Jakob Gapp (Wattens, Austria, 1897) was an Austrian priest who fled his country in 1939 – in March 1938 Nazi Germany annexed Austria to the Third Reich(Anschluss) – persecuted by the Nazi police, the Gestapo, “for his forceful criticism of Hitler’s racism, which he expressed in his homilies”, according to his biographer, the Marianist religious José María Salaverri. Gapp, later known in Spain as Santiago, arrived in Valencia in 1941 after passing through Bordeaux and in 1942 he was located by the Gestapo.
Two young Germans arrived in Valencia and gained Gapp’s trust for months, pretending to be Jews who were also persecuted, until they convinced him by trickery to travel to San Sebastian. On November 9, 1942, they entered with him in Hendaye, then in France occupied by the Nazi regime, and he was arrested. After being tortured and imprisoned, he was beheaded in Berlin on August 13, 1943 (he was beatified by John Paul II in 1996).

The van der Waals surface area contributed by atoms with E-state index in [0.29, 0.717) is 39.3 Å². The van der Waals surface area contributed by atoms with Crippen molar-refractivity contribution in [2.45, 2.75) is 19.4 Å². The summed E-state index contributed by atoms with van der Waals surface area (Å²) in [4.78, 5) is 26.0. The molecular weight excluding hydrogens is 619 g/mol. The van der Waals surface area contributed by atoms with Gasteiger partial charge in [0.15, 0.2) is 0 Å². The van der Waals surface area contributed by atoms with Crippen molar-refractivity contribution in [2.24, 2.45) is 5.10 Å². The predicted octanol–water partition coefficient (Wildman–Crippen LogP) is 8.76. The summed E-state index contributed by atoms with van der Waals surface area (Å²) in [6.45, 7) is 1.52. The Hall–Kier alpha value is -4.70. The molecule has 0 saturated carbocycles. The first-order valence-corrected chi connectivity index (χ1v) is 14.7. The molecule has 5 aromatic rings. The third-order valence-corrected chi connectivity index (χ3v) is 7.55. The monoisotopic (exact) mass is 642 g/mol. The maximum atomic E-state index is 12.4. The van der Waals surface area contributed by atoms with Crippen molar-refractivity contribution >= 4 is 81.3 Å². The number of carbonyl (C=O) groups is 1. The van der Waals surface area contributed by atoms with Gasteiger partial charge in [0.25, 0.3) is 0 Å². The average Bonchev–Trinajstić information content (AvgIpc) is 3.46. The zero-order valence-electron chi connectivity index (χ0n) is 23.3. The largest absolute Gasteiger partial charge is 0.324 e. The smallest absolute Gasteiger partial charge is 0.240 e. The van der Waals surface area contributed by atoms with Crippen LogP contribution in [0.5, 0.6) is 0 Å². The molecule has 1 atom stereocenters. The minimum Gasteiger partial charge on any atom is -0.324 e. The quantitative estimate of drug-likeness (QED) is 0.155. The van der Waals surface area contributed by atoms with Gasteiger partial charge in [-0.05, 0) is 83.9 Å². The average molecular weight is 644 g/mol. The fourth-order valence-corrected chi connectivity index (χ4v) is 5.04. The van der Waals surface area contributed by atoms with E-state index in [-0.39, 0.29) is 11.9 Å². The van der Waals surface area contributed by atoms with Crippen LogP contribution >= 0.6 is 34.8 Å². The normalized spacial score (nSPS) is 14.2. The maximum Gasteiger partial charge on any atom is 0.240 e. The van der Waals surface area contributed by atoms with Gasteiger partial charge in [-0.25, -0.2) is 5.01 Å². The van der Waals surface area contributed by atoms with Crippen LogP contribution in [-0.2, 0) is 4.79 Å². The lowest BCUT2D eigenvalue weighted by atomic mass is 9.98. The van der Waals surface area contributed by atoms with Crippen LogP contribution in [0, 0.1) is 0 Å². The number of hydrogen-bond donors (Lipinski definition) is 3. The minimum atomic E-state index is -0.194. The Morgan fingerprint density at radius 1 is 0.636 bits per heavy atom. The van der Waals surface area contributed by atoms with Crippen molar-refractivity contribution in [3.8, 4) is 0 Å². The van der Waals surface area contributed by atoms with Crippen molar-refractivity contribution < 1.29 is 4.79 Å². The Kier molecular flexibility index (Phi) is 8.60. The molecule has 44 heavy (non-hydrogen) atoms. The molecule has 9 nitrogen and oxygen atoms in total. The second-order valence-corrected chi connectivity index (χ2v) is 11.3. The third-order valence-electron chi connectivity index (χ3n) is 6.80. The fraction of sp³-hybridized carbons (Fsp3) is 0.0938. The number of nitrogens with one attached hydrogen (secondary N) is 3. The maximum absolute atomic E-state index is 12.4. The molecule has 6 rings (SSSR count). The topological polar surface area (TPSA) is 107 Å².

A documentary recalls the figure of this priest, who stood up to fascism and was closely linked to the city of Valencia, where he spent most of his time in Spain. He worked in the school of El Pilar, where for a year he worked as a chaplain and taught Latin and German. There he was tracked down, spied on and monitored for six months by two undercover Gestapo agents. Gapp’s case impressed Heinrich Himmler himself, head of the Nazi secret police, according to the biography written by Salaverri.
The audiovisual directed by the Valencian Manuel Cabo, ‘Santiago Gapp, the priest who confronted Hitler’, traces the life of the Austrian priest in locations such as Germany, Austria, France and Spain, with interviews with historians and religious of the Marianist congregation to which Gapp belonged. The work shows original documents, some of them unpublished, such as his death sentence, letters of the religious from Valencia or from prison, or the telegram sent by the director of the German prison where he was guillotined to inform the relatives of his death.